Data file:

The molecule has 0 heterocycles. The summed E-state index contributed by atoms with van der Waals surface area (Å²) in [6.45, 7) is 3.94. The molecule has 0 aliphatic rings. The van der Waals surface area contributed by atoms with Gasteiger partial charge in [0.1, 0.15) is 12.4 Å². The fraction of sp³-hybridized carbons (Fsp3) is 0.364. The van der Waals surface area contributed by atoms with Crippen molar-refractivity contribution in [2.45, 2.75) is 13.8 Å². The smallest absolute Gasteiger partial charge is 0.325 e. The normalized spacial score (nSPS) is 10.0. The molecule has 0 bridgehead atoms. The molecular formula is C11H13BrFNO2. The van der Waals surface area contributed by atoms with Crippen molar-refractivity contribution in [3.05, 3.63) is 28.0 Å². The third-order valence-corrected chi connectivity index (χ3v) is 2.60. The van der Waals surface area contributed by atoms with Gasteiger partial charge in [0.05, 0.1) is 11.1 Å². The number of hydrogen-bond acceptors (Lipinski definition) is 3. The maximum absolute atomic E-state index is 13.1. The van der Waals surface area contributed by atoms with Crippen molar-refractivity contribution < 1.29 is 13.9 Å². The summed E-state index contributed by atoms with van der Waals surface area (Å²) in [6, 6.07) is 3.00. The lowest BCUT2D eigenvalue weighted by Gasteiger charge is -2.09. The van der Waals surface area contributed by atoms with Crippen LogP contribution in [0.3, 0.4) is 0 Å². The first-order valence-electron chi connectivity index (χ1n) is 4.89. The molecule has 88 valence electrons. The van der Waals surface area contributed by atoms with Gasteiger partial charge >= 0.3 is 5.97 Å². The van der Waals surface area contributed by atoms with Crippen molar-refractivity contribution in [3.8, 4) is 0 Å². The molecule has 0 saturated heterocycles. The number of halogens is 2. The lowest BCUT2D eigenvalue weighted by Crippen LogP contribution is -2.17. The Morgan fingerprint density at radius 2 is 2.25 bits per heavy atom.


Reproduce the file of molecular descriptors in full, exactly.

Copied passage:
The molecule has 0 heterocycles. The summed E-state index contributed by atoms with van der Waals surface area (Å²) in [6.45, 7) is 3.94. The molecule has 0 aliphatic rings. The van der Waals surface area contributed by atoms with Gasteiger partial charge in [0.1, 0.15) is 12.4 Å². The fraction of sp³-hybridized carbons (Fsp3) is 0.364. The van der Waals surface area contributed by atoms with Crippen molar-refractivity contribution in [2.45, 2.75) is 13.8 Å². The smallest absolute Gasteiger partial charge is 0.325 e. The normalized spacial score (nSPS) is 10.0. The molecule has 0 bridgehead atoms. The molecular formula is C11H13BrFNO2. The van der Waals surface area contributed by atoms with Crippen molar-refractivity contribution in [3.05, 3.63) is 28.0 Å². The third-order valence-corrected chi connectivity index (χ3v) is 2.60. The van der Waals surface area contributed by atoms with Gasteiger partial charge in [0.05, 0.1) is 11.1 Å². The number of hydrogen-bond acceptors (Lipinski definition) is 3. The maximum absolute atomic E-state index is 13.1. The van der Waals surface area contributed by atoms with Crippen molar-refractivity contribution < 1.29 is 13.9 Å². The summed E-state index contributed by atoms with van der Waals surface area (Å²) in [6, 6.07) is 3.00. The lowest BCUT2D eigenvalue weighted by Gasteiger charge is -2.09. The van der Waals surface area contributed by atoms with Crippen LogP contribution in [0.3, 0.4) is 0 Å². The first-order valence-electron chi connectivity index (χ1n) is 4.89. The molecule has 88 valence electrons. The van der Waals surface area contributed by atoms with Gasteiger partial charge >= 0.3 is 5.97 Å². The van der Waals surface area contributed by atoms with Crippen molar-refractivity contribution in [3.8, 4) is 0 Å². The molecule has 0 saturated heterocycles. The number of halogens is 2. The lowest BCUT2D eigenvalue weighted by Crippen LogP contribution is -2.17. The Morgan fingerprint density at radius 2 is 2.25 bits per heavy atom.